WASHINGTON – The Environmental Protection Agency on Tuesday approved a last-minute rule change by the Bush administration that will allow coal companies to bury streams under the rocks leftover from mining.
The 1983 rule prohibited dumping the fill from mountaintop removal mining within 100 feet of streams. In practice, the government hadn’t been enforcing the rule. Government figures show that 535 miles of streams were buried or diverted from 2001 to 2005, more than half of them in the mountains of Appalachia. Along with the loss of the streams has been an increase of erosion and flooding.
By Milagros Salazar* LIMA, Aug 28 (Tierramérica) – More than 180 oil and natural gas fields extend across the western Amazon, shared by five South American countries and threatening biodiversity and indigenous lands, warns a study by U.S.-based organisations.
Peru is the most worrisome case: 72 percent of its jungle territory overlaps with plans for exploiting fossil fuels, says the report “Oil and Gas Projects in the Western Amazon: Threats to Wilderness, Biodiversity and Indigenous Peoples”, published Aug. 13 by the open-access online scientific journal PloS ONE. Continue reading Amazon Increasingly Oily→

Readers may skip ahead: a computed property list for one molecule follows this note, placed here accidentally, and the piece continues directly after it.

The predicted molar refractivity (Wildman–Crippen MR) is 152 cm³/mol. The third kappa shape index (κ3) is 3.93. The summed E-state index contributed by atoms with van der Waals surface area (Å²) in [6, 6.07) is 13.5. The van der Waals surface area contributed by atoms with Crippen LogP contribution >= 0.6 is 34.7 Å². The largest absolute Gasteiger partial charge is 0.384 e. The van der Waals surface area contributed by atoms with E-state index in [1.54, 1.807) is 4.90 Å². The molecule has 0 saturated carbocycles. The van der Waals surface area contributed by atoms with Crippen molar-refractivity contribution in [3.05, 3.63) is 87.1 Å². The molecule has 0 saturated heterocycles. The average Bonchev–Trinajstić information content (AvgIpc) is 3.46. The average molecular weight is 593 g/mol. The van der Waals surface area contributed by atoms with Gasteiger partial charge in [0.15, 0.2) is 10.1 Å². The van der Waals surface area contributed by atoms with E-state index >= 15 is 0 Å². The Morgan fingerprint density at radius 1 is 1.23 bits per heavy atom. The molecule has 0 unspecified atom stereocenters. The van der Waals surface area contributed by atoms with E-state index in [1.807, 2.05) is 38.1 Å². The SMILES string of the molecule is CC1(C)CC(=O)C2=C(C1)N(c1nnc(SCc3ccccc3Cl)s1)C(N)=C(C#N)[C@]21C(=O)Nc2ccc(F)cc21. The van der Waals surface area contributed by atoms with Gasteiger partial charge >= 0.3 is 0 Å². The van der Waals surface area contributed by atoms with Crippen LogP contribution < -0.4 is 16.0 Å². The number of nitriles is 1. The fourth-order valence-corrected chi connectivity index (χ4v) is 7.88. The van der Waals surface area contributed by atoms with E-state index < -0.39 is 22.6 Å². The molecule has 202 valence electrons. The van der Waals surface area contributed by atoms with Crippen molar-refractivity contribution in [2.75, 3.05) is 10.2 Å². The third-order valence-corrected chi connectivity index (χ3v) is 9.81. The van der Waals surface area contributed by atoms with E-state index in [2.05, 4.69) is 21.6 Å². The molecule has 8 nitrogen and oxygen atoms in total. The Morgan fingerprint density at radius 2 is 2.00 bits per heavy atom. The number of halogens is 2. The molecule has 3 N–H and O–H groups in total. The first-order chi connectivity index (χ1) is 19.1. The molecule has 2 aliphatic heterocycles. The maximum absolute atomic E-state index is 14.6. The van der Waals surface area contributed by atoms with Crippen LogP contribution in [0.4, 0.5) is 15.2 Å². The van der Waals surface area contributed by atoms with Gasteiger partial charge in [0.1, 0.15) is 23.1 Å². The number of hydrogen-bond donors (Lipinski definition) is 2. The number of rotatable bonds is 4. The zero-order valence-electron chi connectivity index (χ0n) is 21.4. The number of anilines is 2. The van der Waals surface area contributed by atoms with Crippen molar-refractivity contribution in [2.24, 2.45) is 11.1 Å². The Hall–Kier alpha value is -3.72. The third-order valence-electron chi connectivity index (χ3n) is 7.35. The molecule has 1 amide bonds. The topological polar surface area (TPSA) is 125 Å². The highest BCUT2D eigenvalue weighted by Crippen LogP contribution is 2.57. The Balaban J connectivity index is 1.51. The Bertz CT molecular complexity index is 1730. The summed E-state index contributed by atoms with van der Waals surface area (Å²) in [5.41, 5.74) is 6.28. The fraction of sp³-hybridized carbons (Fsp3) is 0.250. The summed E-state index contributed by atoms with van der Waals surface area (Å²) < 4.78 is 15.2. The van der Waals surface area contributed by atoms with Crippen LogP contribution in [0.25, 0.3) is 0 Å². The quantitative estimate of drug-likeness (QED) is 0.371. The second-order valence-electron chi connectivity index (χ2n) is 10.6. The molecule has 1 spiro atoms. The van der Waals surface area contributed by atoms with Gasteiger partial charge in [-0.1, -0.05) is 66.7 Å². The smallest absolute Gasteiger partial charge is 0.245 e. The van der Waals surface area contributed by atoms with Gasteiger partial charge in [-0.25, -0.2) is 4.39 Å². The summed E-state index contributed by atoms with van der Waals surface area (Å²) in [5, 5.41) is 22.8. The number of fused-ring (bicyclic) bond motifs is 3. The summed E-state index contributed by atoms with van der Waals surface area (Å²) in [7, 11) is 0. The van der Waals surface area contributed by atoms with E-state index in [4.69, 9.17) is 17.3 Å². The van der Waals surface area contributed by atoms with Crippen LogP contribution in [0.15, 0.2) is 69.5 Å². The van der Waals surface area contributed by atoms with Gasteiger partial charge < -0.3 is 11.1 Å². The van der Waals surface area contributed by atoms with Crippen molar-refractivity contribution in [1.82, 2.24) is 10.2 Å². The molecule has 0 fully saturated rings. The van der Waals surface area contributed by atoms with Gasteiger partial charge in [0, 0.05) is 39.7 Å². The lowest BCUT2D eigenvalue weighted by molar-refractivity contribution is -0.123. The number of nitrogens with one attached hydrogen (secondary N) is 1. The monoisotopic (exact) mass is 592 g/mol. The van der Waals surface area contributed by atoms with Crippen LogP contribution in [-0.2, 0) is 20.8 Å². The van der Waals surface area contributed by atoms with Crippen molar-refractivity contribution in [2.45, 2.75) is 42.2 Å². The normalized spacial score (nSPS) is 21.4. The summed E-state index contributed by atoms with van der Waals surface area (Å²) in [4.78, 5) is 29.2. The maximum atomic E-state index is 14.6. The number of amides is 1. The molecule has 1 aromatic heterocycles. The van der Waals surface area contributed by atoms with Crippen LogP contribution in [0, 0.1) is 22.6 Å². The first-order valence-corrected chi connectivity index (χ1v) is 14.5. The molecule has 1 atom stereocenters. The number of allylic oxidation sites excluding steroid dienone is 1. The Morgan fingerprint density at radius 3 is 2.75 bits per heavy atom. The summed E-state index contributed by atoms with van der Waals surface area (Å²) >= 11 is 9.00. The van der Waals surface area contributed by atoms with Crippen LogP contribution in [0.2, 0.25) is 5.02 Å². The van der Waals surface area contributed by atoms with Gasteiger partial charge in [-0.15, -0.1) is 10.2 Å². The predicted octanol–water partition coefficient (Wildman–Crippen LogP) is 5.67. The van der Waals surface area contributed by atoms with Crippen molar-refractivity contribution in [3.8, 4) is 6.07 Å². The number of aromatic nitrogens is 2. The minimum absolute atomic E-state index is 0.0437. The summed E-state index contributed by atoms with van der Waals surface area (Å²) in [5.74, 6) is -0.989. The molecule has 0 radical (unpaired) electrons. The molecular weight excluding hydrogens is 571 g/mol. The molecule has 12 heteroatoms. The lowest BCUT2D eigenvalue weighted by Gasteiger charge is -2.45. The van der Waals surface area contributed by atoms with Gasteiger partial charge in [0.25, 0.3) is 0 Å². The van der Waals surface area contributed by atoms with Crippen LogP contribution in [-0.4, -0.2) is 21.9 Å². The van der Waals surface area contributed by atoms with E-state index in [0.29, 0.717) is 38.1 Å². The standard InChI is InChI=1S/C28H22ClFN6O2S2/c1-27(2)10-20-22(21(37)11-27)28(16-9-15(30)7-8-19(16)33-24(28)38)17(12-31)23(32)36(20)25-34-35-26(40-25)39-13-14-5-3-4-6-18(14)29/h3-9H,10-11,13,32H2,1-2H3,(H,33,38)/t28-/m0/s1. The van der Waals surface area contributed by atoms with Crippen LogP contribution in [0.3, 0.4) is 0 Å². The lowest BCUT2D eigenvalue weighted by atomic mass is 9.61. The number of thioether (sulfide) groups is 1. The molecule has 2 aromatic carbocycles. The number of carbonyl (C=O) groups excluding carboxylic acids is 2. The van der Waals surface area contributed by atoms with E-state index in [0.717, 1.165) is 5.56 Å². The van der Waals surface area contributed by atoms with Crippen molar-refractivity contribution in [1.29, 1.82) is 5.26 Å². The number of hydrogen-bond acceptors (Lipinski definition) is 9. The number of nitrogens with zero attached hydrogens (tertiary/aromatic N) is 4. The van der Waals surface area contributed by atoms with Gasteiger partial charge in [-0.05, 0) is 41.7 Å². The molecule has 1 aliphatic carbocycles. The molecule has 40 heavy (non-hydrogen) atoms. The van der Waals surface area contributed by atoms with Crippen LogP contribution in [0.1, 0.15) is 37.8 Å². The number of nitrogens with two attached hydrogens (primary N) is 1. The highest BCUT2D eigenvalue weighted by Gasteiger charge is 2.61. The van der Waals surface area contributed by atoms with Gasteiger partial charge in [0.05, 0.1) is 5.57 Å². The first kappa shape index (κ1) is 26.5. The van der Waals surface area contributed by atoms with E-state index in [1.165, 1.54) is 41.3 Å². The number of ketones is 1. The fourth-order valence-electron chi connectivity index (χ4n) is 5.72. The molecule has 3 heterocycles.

A pending contract between China and Congo will give Congo $6bn of desperately needed infrastructure – about 2,400 miles of road, 2,000 miles of railway, 32 hospitals, 145 health centres and two universities. In return, China wiii get a slice of Congo’s precious natural resources to feed its booming industries – 10m tonnes of copper and 400,000 tonnes of cobalt. More